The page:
As it was now in their own personal “best interest” bureaucrats became politically biased, in favor of the ideology they saw as furthering their own careers. This is naturally not made obvious but they, even unconsciously, obstruct, delay and reduce the effectiveness of policies they do not support.

My knowledge of the American system is limited to avidly following the TV show “West Wing” but I gather the senior figures in an administration are chosen by the elected president and they leave when he- or she- does. In some ways, this sounds a more open and transparent way of doing things but I wonder what happens further down the bureaucratic food chain.

So what can we, the voters, the tax payers, the public, do about a bureaucracy that is ever expanding, ever more in control of our lives but without our being able to exercise any control over it?

One obvious way is to only elect politicians who show they can manage the bureaucracy, can actually and actively control their departments. This requires a move away from career politicians, those with a degree in political science or sociology and whose only work experience is working for political parties, unions or quasi-governmental organizations. It requires the election, and promotion, of politicians with real life experience and the strength of will, the sharpness of intellect and the staying power, to overcome the civil servants supposedly working to their orders. This may mean we have to pay larger salaries to elected members of parliament, in order to attract the right people, we also have to give them the power to control and overrule civil servants. It will be worth it in the long term.

Another possible way, but this has its dangers, is to devolve power away from centralized government down to the smallest workable social unit, in England this is the Parish and the parish council. The danger is the bureaucrats will spot a huge growth area for themselves. The devolving down of power must be accompanied by the tax payers money- taken from the budgets of the national and regional authorities. There must be strict rules on the number of administrative staff allowed. The use of computer systems should allow the transference of “human resources costs” from administration to front line, those actually doing the job. This will also need a return to the situation where those actually doing the work are given back the responsibility and control-- especially the control- over what they do. They must be allowed, and encouraged, to use their own initiative, if mending one pot hole and seeing another nearby, they fix this too; not wait until 3 office people have visited the site filling in 5 forms held a committee meeting and sent 10 memos asking them to fix it.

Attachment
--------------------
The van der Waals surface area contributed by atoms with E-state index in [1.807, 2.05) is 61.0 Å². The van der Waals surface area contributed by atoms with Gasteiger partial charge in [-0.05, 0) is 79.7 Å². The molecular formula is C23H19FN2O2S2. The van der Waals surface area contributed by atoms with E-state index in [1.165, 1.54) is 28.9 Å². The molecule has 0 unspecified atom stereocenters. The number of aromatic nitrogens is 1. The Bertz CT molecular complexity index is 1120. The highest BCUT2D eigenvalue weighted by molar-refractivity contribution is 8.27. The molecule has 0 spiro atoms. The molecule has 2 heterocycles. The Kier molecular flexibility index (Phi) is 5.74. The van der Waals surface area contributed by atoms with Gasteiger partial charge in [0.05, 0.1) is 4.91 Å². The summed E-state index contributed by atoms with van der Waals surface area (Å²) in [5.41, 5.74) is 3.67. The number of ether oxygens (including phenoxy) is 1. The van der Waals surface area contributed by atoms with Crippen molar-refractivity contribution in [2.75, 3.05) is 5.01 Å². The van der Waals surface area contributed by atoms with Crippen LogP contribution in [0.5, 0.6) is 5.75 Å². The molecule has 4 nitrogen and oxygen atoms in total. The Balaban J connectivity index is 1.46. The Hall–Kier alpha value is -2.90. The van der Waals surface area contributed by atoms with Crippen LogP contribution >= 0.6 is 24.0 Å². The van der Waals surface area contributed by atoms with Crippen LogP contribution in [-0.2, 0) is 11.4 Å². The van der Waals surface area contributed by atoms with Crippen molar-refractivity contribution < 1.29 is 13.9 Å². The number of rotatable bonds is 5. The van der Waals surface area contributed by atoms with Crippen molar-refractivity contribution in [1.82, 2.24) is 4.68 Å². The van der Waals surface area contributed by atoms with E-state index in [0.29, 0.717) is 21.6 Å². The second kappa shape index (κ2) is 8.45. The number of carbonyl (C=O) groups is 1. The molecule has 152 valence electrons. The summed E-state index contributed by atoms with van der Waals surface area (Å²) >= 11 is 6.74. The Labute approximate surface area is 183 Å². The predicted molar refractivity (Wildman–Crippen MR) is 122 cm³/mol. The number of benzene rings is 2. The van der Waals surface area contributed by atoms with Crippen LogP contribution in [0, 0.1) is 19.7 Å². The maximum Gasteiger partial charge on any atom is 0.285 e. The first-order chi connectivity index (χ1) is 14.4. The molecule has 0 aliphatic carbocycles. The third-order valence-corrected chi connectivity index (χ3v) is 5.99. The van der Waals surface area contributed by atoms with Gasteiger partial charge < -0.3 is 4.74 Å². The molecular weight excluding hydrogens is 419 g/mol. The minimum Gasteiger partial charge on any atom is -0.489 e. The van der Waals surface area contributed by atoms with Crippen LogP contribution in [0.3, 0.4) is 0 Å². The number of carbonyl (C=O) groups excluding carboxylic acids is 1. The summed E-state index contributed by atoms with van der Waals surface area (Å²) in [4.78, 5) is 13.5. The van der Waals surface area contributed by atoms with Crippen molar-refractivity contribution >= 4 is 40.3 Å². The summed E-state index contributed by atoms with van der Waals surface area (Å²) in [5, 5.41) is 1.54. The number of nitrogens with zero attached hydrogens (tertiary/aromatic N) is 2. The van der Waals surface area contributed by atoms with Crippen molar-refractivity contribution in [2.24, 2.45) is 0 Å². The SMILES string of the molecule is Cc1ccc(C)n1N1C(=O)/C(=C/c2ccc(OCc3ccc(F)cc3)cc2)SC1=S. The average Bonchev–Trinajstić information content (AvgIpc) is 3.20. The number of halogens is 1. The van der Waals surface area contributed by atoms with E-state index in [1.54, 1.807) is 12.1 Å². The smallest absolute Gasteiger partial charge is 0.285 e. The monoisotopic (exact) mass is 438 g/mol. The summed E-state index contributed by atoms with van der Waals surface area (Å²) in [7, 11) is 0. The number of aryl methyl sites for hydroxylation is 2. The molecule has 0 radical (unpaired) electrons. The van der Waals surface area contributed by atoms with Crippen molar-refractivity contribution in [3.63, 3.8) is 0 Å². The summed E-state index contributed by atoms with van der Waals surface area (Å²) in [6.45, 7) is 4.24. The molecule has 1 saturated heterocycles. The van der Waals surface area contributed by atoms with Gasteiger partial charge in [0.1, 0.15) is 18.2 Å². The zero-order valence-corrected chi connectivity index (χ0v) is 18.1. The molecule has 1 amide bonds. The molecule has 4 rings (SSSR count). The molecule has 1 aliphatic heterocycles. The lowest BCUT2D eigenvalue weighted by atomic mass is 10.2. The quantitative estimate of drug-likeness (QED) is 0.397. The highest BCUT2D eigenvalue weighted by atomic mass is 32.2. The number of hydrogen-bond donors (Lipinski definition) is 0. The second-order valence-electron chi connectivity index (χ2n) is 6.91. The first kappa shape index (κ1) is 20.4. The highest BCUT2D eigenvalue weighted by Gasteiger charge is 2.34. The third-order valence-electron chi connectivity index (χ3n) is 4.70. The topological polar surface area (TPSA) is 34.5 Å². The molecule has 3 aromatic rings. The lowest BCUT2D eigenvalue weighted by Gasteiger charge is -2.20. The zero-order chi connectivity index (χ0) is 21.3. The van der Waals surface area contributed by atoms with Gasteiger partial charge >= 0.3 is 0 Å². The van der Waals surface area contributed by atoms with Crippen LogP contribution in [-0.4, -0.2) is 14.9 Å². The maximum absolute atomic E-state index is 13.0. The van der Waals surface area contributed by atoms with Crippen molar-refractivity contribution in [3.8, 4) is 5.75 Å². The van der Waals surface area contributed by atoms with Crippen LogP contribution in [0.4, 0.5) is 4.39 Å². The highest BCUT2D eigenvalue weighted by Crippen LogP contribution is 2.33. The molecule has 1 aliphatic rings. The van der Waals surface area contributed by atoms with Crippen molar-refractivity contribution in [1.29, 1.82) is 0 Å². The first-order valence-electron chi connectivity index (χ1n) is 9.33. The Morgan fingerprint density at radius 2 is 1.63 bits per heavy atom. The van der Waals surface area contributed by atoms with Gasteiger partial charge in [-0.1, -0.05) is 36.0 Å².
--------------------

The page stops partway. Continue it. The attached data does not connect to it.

One big benefit of this devolution is that local people can find local solutions, no longer one size fits all just because some central government boss does not know that not everywhere is the same as London or Washington. The people of Yorkshire Dales can have as much power and right as the people who live in Kensington west London. The farmers in the great plains will control the detail of their own area, not people in Washington.

Any other ideas on how to make the actual bureaucracy accountable to the people who pay the taxes? One way would be to make a strictly controlled maximum proportion of the departmental budget that can be spent on administration. There would have to be clearly defined, in detail, what counts as administration and these definitions and all the accounts would have to be available for elected politicians to view and check at any time. Maybe even a bonus payment to the boss who kept the admin cost proportion lower than the maximum.

Also needed are clarity and completeness of definitions, from what the responsibilities of a department are, to the publication of all their working documents. This needs political governance, managed by people who actually know what they are doing.

The quality of those we elect is probably the key to bringing bureaucracy under control.

Democracy is under threat, not just from those who openly oppose the idea of governance by the people for the people.

But also by extremes of both left and right political thinking, all of whom believe that the people are being led astray and only having themselves in absolute power can change this. There are political activists who believe that anything done to promote their own ideals, is acceptable. This is an arrogance, a sort of psycho political belief and must be contained and banished.


About the Creator

Peter Rose

Collections of "my" vocal essays with additions, are available as printed books ASIN 197680615 and 1980878536 also some fictional works and some e books available at Amazon;-